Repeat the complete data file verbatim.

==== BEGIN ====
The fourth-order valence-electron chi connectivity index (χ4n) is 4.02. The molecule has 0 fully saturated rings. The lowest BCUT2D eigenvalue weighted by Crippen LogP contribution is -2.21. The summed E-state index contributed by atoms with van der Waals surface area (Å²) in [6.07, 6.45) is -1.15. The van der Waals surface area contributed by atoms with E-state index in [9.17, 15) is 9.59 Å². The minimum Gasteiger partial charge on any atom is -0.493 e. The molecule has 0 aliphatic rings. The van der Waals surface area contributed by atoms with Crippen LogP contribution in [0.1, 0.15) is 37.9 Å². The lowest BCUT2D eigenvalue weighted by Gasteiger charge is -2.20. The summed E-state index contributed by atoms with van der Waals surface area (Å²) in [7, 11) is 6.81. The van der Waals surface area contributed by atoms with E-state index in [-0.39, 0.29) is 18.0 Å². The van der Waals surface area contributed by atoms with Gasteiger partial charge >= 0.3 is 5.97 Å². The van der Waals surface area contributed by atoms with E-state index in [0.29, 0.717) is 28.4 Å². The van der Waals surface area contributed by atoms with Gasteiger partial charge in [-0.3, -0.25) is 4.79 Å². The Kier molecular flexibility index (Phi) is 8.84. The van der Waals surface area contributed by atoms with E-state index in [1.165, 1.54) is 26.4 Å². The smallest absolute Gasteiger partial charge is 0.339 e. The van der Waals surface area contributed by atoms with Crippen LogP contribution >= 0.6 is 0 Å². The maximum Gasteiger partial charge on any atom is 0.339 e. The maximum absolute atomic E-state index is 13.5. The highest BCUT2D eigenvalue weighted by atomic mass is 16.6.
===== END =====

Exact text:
The fourth-order valence-electron chi connectivity index (χ4n) is 4.02. The molecule has 0 fully saturated rings. The lowest BCUT2D eigenvalue weighted by Crippen LogP contribution is -2.21. The summed E-state index contributed by atoms with van der Waals surface area (Å²) in [6.07, 6.45) is -1.15. The van der Waals surface area contributed by atoms with E-state index in [9.17, 15) is 9.59 Å². The minimum Gasteiger partial charge on any atom is -0.493 e. The molecule has 0 aliphatic rings. The van der Waals surface area contributed by atoms with Crippen LogP contribution in [0.1, 0.15) is 37.9 Å². The lowest BCUT2D eigenvalue weighted by Gasteiger charge is -2.20. The summed E-state index contributed by atoms with van der Waals surface area (Å²) in [7, 11) is 6.81. The van der Waals surface area contributed by atoms with E-state index in [-0.39, 0.29) is 18.0 Å². The van der Waals surface area contributed by atoms with Gasteiger partial charge >= 0.3 is 5.97 Å². The van der Waals surface area contributed by atoms with E-state index in [0.29, 0.717) is 28.4 Å². The van der Waals surface area contributed by atoms with Gasteiger partial charge in [-0.3, -0.25) is 4.79 Å². The Kier molecular flexibility index (Phi) is 8.84. The van der Waals surface area contributed by atoms with E-state index in [1.165, 1.54) is 26.4 Å². The smallest absolute Gasteiger partial charge is 0.339 e. The van der Waals surface area contributed by atoms with Crippen LogP contribution >= 0.6 is 0 Å². The maximum Gasteiger partial charge on any atom is 0.339 e. The maximum absolute atomic E-state index is 13.5. The highest BCUT2D eigenvalue weighted by atomic mass is 16.6.